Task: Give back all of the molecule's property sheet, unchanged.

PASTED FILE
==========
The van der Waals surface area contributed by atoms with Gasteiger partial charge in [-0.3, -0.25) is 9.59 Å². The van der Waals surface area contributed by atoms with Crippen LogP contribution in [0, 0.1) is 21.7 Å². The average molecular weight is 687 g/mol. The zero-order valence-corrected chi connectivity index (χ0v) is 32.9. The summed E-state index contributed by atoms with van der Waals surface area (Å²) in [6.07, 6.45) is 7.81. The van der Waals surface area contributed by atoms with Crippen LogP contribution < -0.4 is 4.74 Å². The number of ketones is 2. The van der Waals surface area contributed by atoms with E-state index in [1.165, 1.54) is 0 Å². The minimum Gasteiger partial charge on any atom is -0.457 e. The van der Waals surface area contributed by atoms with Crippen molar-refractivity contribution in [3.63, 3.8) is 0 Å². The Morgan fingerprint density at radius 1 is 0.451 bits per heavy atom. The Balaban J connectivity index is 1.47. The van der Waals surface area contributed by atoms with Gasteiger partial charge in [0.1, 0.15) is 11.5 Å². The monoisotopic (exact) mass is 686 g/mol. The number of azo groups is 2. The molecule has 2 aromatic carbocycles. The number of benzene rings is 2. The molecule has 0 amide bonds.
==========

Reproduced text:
The van der Waals surface area contributed by atoms with Gasteiger partial charge in [-0.3, -0.25) is 9.59 Å². The van der Waals surface area contributed by atoms with Crippen LogP contribution in [0, 0.1) is 21.7 Å². The average molecular weight is 687 g/mol. The zero-order valence-corrected chi connectivity index (χ0v) is 32.9. The summed E-state index contributed by atoms with van der Waals surface area (Å²) in [6.07, 6.45) is 7.81. The van der Waals surface area contributed by atoms with Crippen LogP contribution < -0.4 is 4.74 Å². The number of ketones is 2. The van der Waals surface area contributed by atoms with E-state index in [1.165, 1.54) is 0 Å². The minimum Gasteiger partial charge on any atom is -0.457 e. The van der Waals surface area contributed by atoms with Crippen molar-refractivity contribution in [3.63, 3.8) is 0 Å². The Morgan fingerprint density at radius 1 is 0.451 bits per heavy atom. The Balaban J connectivity index is 1.47. The van der Waals surface area contributed by atoms with Gasteiger partial charge in [0.1, 0.15) is 11.5 Å². The monoisotopic (exact) mass is 686 g/mol. The number of azo groups is 2. The molecule has 2 aromatic carbocycles. The number of benzene rings is 2. The molecule has 0 amide bonds.